btw, does anybody know the legalities of radar detectors here??[/quote]

Yes, except in commercial vehicles, radar detectors are now legal here.

However, more and more police jurisdictions here are using laser to catch speeders.
And although laser detectors are legal too, with it’s beam so small and narrow they basically can only alert you to the fact that you can expect a ticket in the mail shortly. :s

[quote=“peanut”]Yes, except in commercial vehicles, radar detectors are now legal here.

However, more and more police jurisdictions here are using laser to catch speeders.
And although laser detectors are legal too, with it’s beam so small and narrow they basically can only alert you to the fact that you can expect a ticket in the mail shortly. :s[/quote]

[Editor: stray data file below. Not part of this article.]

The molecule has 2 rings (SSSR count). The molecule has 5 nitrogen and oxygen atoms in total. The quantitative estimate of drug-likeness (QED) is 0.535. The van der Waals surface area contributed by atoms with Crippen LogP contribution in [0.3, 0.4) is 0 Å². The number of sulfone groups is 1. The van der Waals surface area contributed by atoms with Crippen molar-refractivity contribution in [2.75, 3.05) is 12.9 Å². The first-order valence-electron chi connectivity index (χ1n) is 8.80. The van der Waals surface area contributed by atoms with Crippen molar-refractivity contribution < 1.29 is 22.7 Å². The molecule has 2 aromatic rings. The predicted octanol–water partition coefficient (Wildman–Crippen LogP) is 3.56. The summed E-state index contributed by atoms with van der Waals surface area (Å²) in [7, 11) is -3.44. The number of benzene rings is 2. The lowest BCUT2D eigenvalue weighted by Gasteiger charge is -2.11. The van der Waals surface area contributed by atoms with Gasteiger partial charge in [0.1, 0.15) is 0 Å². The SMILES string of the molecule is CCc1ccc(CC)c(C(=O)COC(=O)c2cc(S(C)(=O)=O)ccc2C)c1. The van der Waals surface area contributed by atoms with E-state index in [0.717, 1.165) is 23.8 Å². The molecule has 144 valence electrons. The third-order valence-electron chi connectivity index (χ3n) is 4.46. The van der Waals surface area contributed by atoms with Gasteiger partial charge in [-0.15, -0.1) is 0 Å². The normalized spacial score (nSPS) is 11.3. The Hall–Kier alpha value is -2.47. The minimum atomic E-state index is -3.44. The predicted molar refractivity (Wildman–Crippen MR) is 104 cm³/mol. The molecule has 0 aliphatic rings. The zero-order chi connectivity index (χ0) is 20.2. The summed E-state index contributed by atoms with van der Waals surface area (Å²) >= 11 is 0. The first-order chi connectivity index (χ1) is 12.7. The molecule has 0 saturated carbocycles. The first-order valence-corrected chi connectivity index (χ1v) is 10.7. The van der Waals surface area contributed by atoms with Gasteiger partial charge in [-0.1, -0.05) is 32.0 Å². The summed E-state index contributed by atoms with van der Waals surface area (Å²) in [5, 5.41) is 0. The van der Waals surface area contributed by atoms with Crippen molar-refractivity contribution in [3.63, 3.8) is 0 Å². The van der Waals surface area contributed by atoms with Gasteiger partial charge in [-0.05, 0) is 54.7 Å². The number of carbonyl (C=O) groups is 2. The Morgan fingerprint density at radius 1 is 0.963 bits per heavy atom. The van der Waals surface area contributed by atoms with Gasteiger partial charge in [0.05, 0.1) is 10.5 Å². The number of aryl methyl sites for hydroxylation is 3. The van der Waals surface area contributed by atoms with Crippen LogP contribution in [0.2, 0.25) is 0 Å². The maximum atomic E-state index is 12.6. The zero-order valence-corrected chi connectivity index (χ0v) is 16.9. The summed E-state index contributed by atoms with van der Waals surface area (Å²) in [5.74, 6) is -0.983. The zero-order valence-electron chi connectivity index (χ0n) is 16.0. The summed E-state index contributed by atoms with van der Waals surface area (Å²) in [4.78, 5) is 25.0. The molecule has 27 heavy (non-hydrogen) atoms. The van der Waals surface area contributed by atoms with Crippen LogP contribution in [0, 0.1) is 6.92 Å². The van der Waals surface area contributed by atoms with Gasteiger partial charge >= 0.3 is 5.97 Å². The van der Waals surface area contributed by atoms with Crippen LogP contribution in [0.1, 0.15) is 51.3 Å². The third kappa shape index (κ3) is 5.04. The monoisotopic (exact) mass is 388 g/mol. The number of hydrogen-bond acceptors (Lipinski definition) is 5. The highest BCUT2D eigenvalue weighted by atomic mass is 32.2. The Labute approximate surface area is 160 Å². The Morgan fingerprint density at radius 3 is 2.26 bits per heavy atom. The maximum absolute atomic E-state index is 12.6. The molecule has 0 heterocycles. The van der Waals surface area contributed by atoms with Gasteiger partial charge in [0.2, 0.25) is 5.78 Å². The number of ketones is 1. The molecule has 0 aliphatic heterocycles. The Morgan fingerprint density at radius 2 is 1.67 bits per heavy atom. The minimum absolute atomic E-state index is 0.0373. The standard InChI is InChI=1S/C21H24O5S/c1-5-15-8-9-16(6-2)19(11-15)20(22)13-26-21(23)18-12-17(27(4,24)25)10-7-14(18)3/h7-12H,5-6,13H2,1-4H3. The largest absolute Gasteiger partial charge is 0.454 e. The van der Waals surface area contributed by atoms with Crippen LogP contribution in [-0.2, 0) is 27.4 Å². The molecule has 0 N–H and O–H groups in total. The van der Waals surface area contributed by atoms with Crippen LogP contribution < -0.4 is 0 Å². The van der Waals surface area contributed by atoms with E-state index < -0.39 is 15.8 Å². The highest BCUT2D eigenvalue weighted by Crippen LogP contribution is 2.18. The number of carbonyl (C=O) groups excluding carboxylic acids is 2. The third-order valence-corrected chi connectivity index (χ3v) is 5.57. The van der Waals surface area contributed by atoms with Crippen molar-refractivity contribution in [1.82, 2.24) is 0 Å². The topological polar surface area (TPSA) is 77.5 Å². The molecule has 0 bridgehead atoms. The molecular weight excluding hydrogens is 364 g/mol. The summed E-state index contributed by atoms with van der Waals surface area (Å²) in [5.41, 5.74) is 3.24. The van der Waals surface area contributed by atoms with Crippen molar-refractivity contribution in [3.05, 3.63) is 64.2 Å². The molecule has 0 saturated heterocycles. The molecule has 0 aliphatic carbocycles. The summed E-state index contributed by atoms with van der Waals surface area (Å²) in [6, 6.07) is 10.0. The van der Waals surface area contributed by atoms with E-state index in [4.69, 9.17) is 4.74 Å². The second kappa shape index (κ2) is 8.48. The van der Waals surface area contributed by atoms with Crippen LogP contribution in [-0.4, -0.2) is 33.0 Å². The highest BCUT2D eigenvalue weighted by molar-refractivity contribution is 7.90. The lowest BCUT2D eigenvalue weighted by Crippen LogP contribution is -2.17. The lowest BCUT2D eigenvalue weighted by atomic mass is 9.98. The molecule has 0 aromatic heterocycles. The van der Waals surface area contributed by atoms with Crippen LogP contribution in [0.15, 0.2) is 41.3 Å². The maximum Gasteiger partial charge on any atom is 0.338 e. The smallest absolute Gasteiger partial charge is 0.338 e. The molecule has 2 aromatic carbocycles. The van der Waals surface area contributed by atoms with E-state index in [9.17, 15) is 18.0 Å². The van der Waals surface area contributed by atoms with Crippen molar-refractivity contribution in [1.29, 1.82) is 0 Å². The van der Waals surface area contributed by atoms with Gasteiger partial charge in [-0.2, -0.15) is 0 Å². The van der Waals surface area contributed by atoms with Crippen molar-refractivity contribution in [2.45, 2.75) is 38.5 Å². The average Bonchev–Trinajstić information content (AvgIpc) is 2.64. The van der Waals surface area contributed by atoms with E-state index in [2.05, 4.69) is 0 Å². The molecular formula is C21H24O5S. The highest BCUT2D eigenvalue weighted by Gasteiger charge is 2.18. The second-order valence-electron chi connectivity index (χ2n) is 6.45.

thanks for that P~ was worried… always thought they were legal, as mine came free when i bought my car (brand new)… but someone was telling me today that they’re illegal… phew

Right turns on red are illegal here?

Does anybody else know this?

That always irritated the hell out of me, especially because turning right on a red (with proper pausing and yielding) is legal where I come from. This is a change for the better.[/quote]

Have they actually legalized right turns on red? It’s unclear from the content of the article. I hope so - that’s one rule that has pissed me off for ages. Wherever I’ve lived in the US, right turns on red are legal, and they should be legal here too.

Why? Care to back that up. If you want American laws go to America. Try using that legal defense in Québec when you turn right on a red light.